Saturday, July 11, 2009

The power of the having the marginal vote 

If you've been following the story of the New York State Senate clown show over the last month [one, two, three], well, things may finally be shaking out -- with a nice illustration for us all of how politics works ...


The chaotic state Senate stalemate came to a stunning end yesterday as two-time turncoat Sen. Pedro Espada Jr. of The Bronx double-crossed his GOP allies, returned to the Democratic fold -- and was rewarded with the post of majority leader...

Espada was demonized by Democrats during the past month as a "criminal" and an "extortionist," and he once vowed "never" to return to the party. Last night, he was introduced as the new majority leader under a deal that guaranteed him higher pay, substantial patronage, and power over the day-to-day operations of the Senate....

Espada, who is under investigation for funding related to a chain of government-subsidized Bronx health clinics he runs and over whether he resides in his Bronx district, will also get special access to millions of dollars in pork-barrel "member items" that will be doled out in his district...

"It was never about power, but about empowerment," Espada insisted... [NY Post]

Empowering Espada.

Get it: This guy has no seniority (is in the first year of his term, though he served a couple terms some years back), has double-crossed everybody in sight in both political parties, has been publicly damned by the Democratic senators, damned them in return, is under criminal investigaton ... and the state senate Democrats now have elected him their Majority Leader!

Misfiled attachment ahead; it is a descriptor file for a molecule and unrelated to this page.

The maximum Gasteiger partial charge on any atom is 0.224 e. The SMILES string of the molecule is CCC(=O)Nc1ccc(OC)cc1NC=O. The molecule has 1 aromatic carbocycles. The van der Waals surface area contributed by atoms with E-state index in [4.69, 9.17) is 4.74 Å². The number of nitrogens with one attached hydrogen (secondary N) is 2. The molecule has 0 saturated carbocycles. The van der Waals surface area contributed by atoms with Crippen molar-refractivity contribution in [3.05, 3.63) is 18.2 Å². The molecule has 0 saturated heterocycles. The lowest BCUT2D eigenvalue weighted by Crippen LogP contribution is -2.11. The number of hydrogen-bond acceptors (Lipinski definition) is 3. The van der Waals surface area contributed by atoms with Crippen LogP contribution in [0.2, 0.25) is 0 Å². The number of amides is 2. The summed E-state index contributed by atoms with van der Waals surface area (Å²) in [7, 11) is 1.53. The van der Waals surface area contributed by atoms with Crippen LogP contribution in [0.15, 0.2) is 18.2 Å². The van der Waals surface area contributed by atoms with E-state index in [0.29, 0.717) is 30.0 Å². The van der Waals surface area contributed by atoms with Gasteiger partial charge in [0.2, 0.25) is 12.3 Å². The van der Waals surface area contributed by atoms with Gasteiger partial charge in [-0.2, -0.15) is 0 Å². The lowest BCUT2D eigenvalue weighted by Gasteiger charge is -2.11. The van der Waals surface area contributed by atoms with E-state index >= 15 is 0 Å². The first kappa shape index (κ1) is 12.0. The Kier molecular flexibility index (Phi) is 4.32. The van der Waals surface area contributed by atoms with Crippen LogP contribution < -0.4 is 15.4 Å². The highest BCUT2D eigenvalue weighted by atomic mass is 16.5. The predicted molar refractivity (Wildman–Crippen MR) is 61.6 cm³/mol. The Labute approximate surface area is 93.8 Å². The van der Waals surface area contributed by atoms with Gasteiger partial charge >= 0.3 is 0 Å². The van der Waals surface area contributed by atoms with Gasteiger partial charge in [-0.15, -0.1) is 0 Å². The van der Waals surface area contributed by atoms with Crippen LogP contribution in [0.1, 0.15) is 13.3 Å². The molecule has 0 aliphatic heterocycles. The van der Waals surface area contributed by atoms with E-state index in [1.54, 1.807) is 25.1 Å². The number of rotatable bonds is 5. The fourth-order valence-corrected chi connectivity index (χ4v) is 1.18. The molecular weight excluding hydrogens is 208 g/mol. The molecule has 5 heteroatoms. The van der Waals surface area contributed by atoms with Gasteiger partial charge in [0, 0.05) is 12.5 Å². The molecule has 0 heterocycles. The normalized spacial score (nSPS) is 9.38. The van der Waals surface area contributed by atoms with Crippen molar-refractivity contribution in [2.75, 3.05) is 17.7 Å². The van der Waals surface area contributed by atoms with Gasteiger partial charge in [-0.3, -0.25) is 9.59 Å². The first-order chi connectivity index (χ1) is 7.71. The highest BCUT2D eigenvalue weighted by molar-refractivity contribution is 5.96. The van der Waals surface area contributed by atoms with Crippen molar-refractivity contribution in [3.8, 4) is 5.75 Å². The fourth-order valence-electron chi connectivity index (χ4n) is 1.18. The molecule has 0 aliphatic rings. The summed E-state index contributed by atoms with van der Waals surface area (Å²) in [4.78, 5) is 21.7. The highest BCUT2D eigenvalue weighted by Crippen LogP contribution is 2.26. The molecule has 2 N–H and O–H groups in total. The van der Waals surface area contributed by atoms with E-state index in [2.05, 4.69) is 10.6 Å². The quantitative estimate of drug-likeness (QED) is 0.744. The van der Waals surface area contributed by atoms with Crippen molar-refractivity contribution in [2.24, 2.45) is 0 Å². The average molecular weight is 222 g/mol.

Why? Because he had the vote they needed to regain power.

What's politics about? Power. Not doing "what is right", but power.

Another fine example of what's been described here before...'s "First Law of Politics": Every elected politician truly and sincerely desires to do what is good and right for the nation and the people as a second priority. With the first priority being to get oneself elected and one's party in power, whatever hypocritical or scabrous behavior is required, the second priority be damned. Because after all, if one doesn't get elected and gain power, one can't do anything good for the nation and the people. QED.
There's another practical, profitable lesson for all in this as well: If you ever find yourself a voting member of a committee, board or legislature, set yourself up to be the marginal, swing vote. You'll do very well for yourself.

Just as all the United States Senators who right now are positioning themselves to be swing votes on Cap-and-Trade and National Health Care, issue by sub-issue, are sure to do.